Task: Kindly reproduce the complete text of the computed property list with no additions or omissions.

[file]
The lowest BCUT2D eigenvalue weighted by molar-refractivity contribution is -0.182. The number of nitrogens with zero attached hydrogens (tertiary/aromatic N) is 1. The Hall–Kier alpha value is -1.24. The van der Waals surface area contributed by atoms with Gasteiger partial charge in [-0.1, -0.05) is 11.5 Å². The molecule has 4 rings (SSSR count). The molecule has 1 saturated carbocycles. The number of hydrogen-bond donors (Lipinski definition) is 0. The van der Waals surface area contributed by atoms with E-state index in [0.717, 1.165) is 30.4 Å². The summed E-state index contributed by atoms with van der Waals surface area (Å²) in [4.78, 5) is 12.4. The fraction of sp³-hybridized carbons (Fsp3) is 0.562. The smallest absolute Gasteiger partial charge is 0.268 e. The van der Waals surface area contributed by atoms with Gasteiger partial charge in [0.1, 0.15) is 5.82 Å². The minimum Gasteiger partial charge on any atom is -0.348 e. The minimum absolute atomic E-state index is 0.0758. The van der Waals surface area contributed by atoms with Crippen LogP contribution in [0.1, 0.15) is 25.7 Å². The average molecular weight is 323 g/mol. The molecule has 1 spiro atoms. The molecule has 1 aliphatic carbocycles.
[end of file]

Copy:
The lowest BCUT2D eigenvalue weighted by molar-refractivity contribution is -0.182. The number of nitrogens with zero attached hydrogens (tertiary/aromatic N) is 1. The Hall–Kier alpha value is -1.24. The van der Waals surface area contributed by atoms with Gasteiger partial charge in [-0.1, -0.05) is 11.5 Å². The molecule has 4 rings (SSSR count). The molecule has 1 saturated carbocycles. The number of hydrogen-bond donors (Lipinski definition) is 0. The van der Waals surface area contributed by atoms with E-state index in [0.717, 1.165) is 30.4 Å². The summed E-state index contributed by atoms with van der Waals surface area (Å²) in [4.78, 5) is 12.4. The fraction of sp³-hybridized carbons (Fsp3) is 0.562. The smallest absolute Gasteiger partial charge is 0.268 e. The van der Waals surface area contributed by atoms with Gasteiger partial charge in [0.1, 0.15) is 5.82 Å². The minimum Gasteiger partial charge on any atom is -0.348 e. The minimum absolute atomic E-state index is 0.0758. The van der Waals surface area contributed by atoms with Crippen LogP contribution in [0.1, 0.15) is 25.7 Å². The average molecular weight is 323 g/mol. The molecule has 1 spiro atoms. The molecule has 1 aliphatic carbocycles.